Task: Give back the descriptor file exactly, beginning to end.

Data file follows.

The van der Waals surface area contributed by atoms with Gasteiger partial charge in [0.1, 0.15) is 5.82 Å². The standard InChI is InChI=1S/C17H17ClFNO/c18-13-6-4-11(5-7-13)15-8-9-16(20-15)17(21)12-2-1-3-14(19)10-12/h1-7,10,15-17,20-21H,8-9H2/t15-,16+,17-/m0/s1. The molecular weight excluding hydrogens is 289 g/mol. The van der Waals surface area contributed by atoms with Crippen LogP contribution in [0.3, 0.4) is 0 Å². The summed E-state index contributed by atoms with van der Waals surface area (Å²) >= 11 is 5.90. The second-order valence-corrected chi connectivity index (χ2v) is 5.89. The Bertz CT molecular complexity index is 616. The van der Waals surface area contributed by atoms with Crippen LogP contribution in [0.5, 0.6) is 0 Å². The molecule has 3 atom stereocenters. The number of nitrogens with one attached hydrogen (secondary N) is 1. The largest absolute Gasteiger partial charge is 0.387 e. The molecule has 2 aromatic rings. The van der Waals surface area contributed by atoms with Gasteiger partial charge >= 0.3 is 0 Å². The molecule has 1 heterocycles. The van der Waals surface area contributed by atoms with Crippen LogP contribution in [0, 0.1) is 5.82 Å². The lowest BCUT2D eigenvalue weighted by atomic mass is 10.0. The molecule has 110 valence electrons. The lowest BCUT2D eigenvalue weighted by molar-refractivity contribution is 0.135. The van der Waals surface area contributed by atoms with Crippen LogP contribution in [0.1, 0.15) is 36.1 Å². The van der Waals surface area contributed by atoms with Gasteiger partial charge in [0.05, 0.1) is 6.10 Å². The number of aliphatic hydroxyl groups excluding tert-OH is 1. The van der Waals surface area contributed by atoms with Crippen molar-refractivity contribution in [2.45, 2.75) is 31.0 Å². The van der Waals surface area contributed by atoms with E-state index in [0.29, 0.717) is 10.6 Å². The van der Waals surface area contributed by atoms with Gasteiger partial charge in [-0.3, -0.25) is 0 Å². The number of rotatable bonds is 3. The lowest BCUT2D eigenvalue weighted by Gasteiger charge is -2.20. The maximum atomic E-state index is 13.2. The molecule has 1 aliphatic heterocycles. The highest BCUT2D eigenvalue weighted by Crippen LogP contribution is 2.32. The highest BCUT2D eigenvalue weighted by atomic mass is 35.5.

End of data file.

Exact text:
The van der Waals surface area contributed by atoms with Gasteiger partial charge in [0.1, 0.15) is 5.82 Å². The standard InChI is InChI=1S/C17H17ClFNO/c18-13-6-4-11(5-7-13)15-8-9-16(20-15)17(21)12-2-1-3-14(19)10-12/h1-7,10,15-17,20-21H,8-9H2/t15-,16+,17-/m0/s1. The molecular weight excluding hydrogens is 289 g/mol. The van der Waals surface area contributed by atoms with Crippen LogP contribution in [0.3, 0.4) is 0 Å². The summed E-state index contributed by atoms with van der Waals surface area (Å²) >= 11 is 5.90. The second-order valence-corrected chi connectivity index (χ2v) is 5.89. The Bertz CT molecular complexity index is 616. The van der Waals surface area contributed by atoms with Crippen LogP contribution in [0.5, 0.6) is 0 Å². The molecule has 3 atom stereocenters. The number of nitrogens with one attached hydrogen (secondary N) is 1. The largest absolute Gasteiger partial charge is 0.387 e. The molecule has 2 aromatic rings. The van der Waals surface area contributed by atoms with Gasteiger partial charge >= 0.3 is 0 Å². The molecule has 1 heterocycles. The van der Waals surface area contributed by atoms with Crippen LogP contribution in [0, 0.1) is 5.82 Å². The lowest BCUT2D eigenvalue weighted by atomic mass is 10.0. The molecule has 110 valence electrons. The lowest BCUT2D eigenvalue weighted by molar-refractivity contribution is 0.135. The van der Waals surface area contributed by atoms with Crippen LogP contribution in [0.1, 0.15) is 36.1 Å². The van der Waals surface area contributed by atoms with Gasteiger partial charge in [0.05, 0.1) is 6.10 Å². The number of aliphatic hydroxyl groups excluding tert-OH is 1. The van der Waals surface area contributed by atoms with Crippen molar-refractivity contribution in [2.45, 2.75) is 31.0 Å². The van der Waals surface area contributed by atoms with E-state index in [0.29, 0.717) is 10.6 Å². The van der Waals surface area contributed by atoms with Gasteiger partial charge in [-0.3, -0.25) is 0 Å². The number of rotatable bonds is 3. The lowest BCUT2D eigenvalue weighted by Gasteiger charge is -2.20. The maximum atomic E-state index is 13.2. The molecule has 1 aliphatic heterocycles. The highest BCUT2D eigenvalue weighted by Crippen LogP contribution is 2.32. The highest BCUT2D eigenvalue weighted by atomic mass is 35.5.